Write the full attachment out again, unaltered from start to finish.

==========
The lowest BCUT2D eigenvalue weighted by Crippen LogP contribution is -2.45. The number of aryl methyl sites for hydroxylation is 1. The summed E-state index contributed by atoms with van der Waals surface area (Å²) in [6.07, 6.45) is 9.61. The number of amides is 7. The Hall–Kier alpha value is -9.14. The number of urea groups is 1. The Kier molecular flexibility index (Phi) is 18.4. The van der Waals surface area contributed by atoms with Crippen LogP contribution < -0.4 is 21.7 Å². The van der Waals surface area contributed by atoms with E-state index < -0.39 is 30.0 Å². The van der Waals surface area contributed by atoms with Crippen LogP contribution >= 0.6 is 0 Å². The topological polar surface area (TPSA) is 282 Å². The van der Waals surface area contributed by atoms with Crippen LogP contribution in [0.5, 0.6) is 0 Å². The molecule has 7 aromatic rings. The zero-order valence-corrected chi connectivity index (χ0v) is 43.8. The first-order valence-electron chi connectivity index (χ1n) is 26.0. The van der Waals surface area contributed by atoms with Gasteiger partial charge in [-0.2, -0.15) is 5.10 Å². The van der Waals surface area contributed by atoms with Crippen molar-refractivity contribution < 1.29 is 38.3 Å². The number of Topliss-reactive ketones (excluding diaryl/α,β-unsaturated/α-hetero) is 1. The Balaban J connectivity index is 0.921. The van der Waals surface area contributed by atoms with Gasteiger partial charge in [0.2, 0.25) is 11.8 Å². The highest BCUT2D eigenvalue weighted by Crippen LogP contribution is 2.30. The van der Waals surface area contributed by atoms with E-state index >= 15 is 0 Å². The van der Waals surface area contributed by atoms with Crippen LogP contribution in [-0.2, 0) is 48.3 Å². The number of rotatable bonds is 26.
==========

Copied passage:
The lowest BCUT2D eigenvalue weighted by Crippen LogP contribution is -2.45. The number of aryl methyl sites for hydroxylation is 1. The summed E-state index contributed by atoms with van der Waals surface area (Å²) in [6.07, 6.45) is 9.61. The number of amides is 7. The Hall–Kier alpha value is -9.14. The number of urea groups is 1. The Kier molecular flexibility index (Phi) is 18.4. The van der Waals surface area contributed by atoms with Crippen LogP contribution < -0.4 is 21.7 Å². The van der Waals surface area contributed by atoms with E-state index < -0.39 is 30.0 Å². The van der Waals surface area contributed by atoms with Crippen LogP contribution >= 0.6 is 0 Å². The topological polar surface area (TPSA) is 282 Å². The van der Waals surface area contributed by atoms with Crippen LogP contribution in [0.5, 0.6) is 0 Å². The molecule has 7 aromatic rings. The zero-order valence-corrected chi connectivity index (χ0v) is 43.8. The first-order valence-electron chi connectivity index (χ1n) is 26.0. The van der Waals surface area contributed by atoms with Gasteiger partial charge in [-0.2, -0.15) is 5.10 Å². The van der Waals surface area contributed by atoms with Crippen molar-refractivity contribution < 1.29 is 38.3 Å². The number of Topliss-reactive ketones (excluding diaryl/α,β-unsaturated/α-hetero) is 1. The Balaban J connectivity index is 0.921. The van der Waals surface area contributed by atoms with Gasteiger partial charge in [0.2, 0.25) is 11.8 Å². The highest BCUT2D eigenvalue weighted by Crippen LogP contribution is 2.30. The van der Waals surface area contributed by atoms with E-state index >= 15 is 0 Å². The van der Waals surface area contributed by atoms with Crippen LogP contribution in [-0.2, 0) is 48.3 Å². The number of rotatable bonds is 26.